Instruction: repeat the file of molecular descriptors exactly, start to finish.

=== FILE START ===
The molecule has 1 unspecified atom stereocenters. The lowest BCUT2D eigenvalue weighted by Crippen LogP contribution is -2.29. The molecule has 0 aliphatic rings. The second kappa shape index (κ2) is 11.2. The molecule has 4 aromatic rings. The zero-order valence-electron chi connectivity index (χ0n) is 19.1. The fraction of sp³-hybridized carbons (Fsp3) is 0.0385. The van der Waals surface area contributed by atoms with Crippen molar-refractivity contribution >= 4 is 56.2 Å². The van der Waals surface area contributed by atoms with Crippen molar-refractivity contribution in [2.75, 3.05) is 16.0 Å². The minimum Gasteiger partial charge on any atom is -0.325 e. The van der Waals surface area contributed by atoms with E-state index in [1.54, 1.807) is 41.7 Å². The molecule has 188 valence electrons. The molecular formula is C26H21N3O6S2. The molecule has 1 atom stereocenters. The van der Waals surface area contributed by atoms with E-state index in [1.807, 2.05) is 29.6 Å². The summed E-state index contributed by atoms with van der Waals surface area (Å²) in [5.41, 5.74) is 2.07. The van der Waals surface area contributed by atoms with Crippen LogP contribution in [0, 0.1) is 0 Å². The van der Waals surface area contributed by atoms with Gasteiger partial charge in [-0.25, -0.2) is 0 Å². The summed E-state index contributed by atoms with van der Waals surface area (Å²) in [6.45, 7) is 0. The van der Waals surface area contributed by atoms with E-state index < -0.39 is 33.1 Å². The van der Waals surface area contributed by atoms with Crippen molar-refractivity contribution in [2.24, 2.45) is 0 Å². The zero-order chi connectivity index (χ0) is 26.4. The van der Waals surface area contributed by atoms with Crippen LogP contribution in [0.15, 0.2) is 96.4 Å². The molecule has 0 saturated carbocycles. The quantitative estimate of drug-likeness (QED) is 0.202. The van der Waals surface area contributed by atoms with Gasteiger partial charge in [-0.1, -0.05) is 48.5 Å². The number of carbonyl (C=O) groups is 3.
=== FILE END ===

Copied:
The molecule has 1 unspecified atom stereocenters. The lowest BCUT2D eigenvalue weighted by Crippen LogP contribution is -2.29. The molecule has 0 aliphatic rings. The second kappa shape index (κ2) is 11.2. The molecule has 4 aromatic rings. The zero-order valence-electron chi connectivity index (χ0n) is 19.1. The fraction of sp³-hybridized carbons (Fsp3) is 0.0385. The van der Waals surface area contributed by atoms with Crippen molar-refractivity contribution >= 4 is 56.2 Å². The van der Waals surface area contributed by atoms with Crippen molar-refractivity contribution in [2.75, 3.05) is 16.0 Å². The minimum Gasteiger partial charge on any atom is -0.325 e. The van der Waals surface area contributed by atoms with E-state index in [1.54, 1.807) is 41.7 Å². The molecule has 188 valence electrons. The molecular formula is C26H21N3O6S2. The molecule has 1 atom stereocenters. The van der Waals surface area contributed by atoms with E-state index in [1.807, 2.05) is 29.6 Å². The summed E-state index contributed by atoms with van der Waals surface area (Å²) in [5.41, 5.74) is 2.07. The van der Waals surface area contributed by atoms with Crippen LogP contribution in [0, 0.1) is 0 Å². The van der Waals surface area contributed by atoms with Gasteiger partial charge in [-0.25, -0.2) is 0 Å². The summed E-state index contributed by atoms with van der Waals surface area (Å²) in [6.45, 7) is 0. The van der Waals surface area contributed by atoms with E-state index < -0.39 is 33.1 Å². The van der Waals surface area contributed by atoms with Crippen molar-refractivity contribution in [2.24, 2.45) is 0 Å². The zero-order chi connectivity index (χ0) is 26.4. The van der Waals surface area contributed by atoms with Crippen LogP contribution in [0.15, 0.2) is 96.4 Å². The molecule has 0 saturated carbocycles. The quantitative estimate of drug-likeness (QED) is 0.202. The van der Waals surface area contributed by atoms with Gasteiger partial charge in [-0.1, -0.05) is 48.5 Å². The number of carbonyl (C=O) groups is 3.